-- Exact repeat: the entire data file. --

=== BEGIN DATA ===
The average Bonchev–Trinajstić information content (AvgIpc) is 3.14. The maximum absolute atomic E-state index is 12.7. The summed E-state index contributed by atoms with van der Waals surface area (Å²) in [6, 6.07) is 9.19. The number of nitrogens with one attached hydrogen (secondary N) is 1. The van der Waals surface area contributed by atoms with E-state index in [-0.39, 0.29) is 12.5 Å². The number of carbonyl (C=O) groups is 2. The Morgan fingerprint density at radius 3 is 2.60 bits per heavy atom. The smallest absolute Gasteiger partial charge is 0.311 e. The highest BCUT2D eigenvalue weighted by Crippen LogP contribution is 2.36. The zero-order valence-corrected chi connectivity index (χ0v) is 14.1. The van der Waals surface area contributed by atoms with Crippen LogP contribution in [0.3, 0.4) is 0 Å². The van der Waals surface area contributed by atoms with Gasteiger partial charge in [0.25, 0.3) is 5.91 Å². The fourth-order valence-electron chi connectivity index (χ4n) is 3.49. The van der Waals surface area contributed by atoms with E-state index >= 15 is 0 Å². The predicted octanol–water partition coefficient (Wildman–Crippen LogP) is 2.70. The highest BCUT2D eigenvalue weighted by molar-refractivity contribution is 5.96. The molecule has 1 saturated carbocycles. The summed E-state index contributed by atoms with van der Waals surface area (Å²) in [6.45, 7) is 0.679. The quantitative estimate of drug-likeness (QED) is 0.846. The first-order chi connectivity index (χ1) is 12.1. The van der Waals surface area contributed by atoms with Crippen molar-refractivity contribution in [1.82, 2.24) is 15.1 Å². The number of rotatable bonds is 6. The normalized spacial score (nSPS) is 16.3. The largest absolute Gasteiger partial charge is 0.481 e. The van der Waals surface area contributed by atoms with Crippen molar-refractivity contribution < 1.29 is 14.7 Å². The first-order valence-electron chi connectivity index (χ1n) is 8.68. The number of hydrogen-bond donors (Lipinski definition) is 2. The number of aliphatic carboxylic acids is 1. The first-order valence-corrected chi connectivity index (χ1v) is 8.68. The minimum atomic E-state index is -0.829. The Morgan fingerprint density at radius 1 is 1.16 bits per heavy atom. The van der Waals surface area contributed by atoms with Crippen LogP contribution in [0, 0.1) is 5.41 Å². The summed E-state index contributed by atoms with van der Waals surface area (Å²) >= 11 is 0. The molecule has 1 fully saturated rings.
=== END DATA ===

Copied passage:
The average Bonchev–Trinajstić information content (AvgIpc) is 3.14. The maximum absolute atomic E-state index is 12.7. The summed E-state index contributed by atoms with van der Waals surface area (Å²) in [6, 6.07) is 9.19. The number of nitrogens with one attached hydrogen (secondary N) is 1. The van der Waals surface area contributed by atoms with E-state index in [-0.39, 0.29) is 12.5 Å². The number of carbonyl (C=O) groups is 2. The Morgan fingerprint density at radius 3 is 2.60 bits per heavy atom. The smallest absolute Gasteiger partial charge is 0.311 e. The highest BCUT2D eigenvalue weighted by Crippen LogP contribution is 2.36. The zero-order valence-corrected chi connectivity index (χ0v) is 14.1. The van der Waals surface area contributed by atoms with Crippen LogP contribution in [0.3, 0.4) is 0 Å². The van der Waals surface area contributed by atoms with Gasteiger partial charge in [0.25, 0.3) is 5.91 Å². The fourth-order valence-electron chi connectivity index (χ4n) is 3.49. The van der Waals surface area contributed by atoms with E-state index >= 15 is 0 Å². The predicted octanol–water partition coefficient (Wildman–Crippen LogP) is 2.70. The highest BCUT2D eigenvalue weighted by molar-refractivity contribution is 5.96. The molecule has 1 saturated carbocycles. The summed E-state index contributed by atoms with van der Waals surface area (Å²) in [6.45, 7) is 0.679. The quantitative estimate of drug-likeness (QED) is 0.846. The first-order chi connectivity index (χ1) is 12.1. The van der Waals surface area contributed by atoms with Crippen molar-refractivity contribution in [1.82, 2.24) is 15.1 Å². The number of rotatable bonds is 6. The normalized spacial score (nSPS) is 16.3. The largest absolute Gasteiger partial charge is 0.481 e. The van der Waals surface area contributed by atoms with Crippen molar-refractivity contribution < 1.29 is 14.7 Å². The first-order valence-electron chi connectivity index (χ1n) is 8.68. The number of hydrogen-bond donors (Lipinski definition) is 2. The number of aliphatic carboxylic acids is 1. The first-order valence-corrected chi connectivity index (χ1v) is 8.68. The minimum atomic E-state index is -0.829. The Morgan fingerprint density at radius 1 is 1.16 bits per heavy atom. The van der Waals surface area contributed by atoms with Crippen LogP contribution in [0, 0.1) is 5.41 Å². The summed E-state index contributed by atoms with van der Waals surface area (Å²) >= 11 is 0. The molecule has 1 fully saturated rings.